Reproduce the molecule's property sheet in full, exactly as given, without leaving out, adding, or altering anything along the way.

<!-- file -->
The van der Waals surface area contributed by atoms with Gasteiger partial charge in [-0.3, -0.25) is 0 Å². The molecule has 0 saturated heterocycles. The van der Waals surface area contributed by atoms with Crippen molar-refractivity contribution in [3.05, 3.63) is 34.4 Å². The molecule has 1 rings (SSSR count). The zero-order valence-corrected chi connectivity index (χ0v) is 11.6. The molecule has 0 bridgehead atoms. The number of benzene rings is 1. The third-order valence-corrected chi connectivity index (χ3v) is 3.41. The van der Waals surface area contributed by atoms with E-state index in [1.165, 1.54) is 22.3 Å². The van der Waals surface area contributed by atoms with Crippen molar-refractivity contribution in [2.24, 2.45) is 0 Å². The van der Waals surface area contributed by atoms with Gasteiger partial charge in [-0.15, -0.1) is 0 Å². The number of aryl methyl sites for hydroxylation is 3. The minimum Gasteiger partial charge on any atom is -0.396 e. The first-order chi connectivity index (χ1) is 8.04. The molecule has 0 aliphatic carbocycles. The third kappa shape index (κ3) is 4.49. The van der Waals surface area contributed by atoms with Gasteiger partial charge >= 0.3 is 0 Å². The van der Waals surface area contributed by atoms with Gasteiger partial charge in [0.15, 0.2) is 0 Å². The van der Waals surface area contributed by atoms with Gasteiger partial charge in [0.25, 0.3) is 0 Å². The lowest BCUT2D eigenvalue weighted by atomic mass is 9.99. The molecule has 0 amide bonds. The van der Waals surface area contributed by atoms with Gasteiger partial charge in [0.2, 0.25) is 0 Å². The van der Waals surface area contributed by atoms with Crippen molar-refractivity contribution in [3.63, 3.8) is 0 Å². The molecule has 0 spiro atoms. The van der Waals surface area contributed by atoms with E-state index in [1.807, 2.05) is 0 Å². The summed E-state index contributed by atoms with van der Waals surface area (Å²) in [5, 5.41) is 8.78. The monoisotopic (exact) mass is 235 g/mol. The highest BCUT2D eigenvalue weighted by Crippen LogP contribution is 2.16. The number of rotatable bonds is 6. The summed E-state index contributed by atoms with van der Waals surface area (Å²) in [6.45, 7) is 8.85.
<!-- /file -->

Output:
The van der Waals surface area contributed by atoms with Gasteiger partial charge in [-0.3, -0.25) is 0 Å². The molecule has 0 saturated heterocycles. The van der Waals surface area contributed by atoms with Crippen molar-refractivity contribution in [3.05, 3.63) is 34.4 Å². The molecule has 1 rings (SSSR count). The zero-order valence-corrected chi connectivity index (χ0v) is 11.6. The molecule has 0 bridgehead atoms. The number of benzene rings is 1. The third-order valence-corrected chi connectivity index (χ3v) is 3.41. The van der Waals surface area contributed by atoms with E-state index in [1.165, 1.54) is 22.3 Å². The van der Waals surface area contributed by atoms with Crippen molar-refractivity contribution in [2.24, 2.45) is 0 Å². The van der Waals surface area contributed by atoms with Gasteiger partial charge in [-0.15, -0.1) is 0 Å². The number of aryl methyl sites for hydroxylation is 3. The minimum Gasteiger partial charge on any atom is -0.396 e. The first-order chi connectivity index (χ1) is 8.04. The molecule has 0 aliphatic carbocycles. The third kappa shape index (κ3) is 4.49. The van der Waals surface area contributed by atoms with Gasteiger partial charge >= 0.3 is 0 Å². The van der Waals surface area contributed by atoms with Gasteiger partial charge in [0.15, 0.2) is 0 Å². The van der Waals surface area contributed by atoms with Gasteiger partial charge in [0.25, 0.3) is 0 Å². The lowest BCUT2D eigenvalue weighted by atomic mass is 9.99. The molecule has 0 amide bonds. The van der Waals surface area contributed by atoms with Gasteiger partial charge in [0.2, 0.25) is 0 Å². The van der Waals surface area contributed by atoms with Crippen molar-refractivity contribution in [3.63, 3.8) is 0 Å². The molecule has 0 spiro atoms. The van der Waals surface area contributed by atoms with E-state index in [1.807, 2.05) is 0 Å². The summed E-state index contributed by atoms with van der Waals surface area (Å²) in [5, 5.41) is 8.78. The monoisotopic (exact) mass is 235 g/mol. The highest BCUT2D eigenvalue weighted by Crippen LogP contribution is 2.16. The number of rotatable bonds is 6. The summed E-state index contributed by atoms with van der Waals surface area (Å²) in [6.45, 7) is 8.85.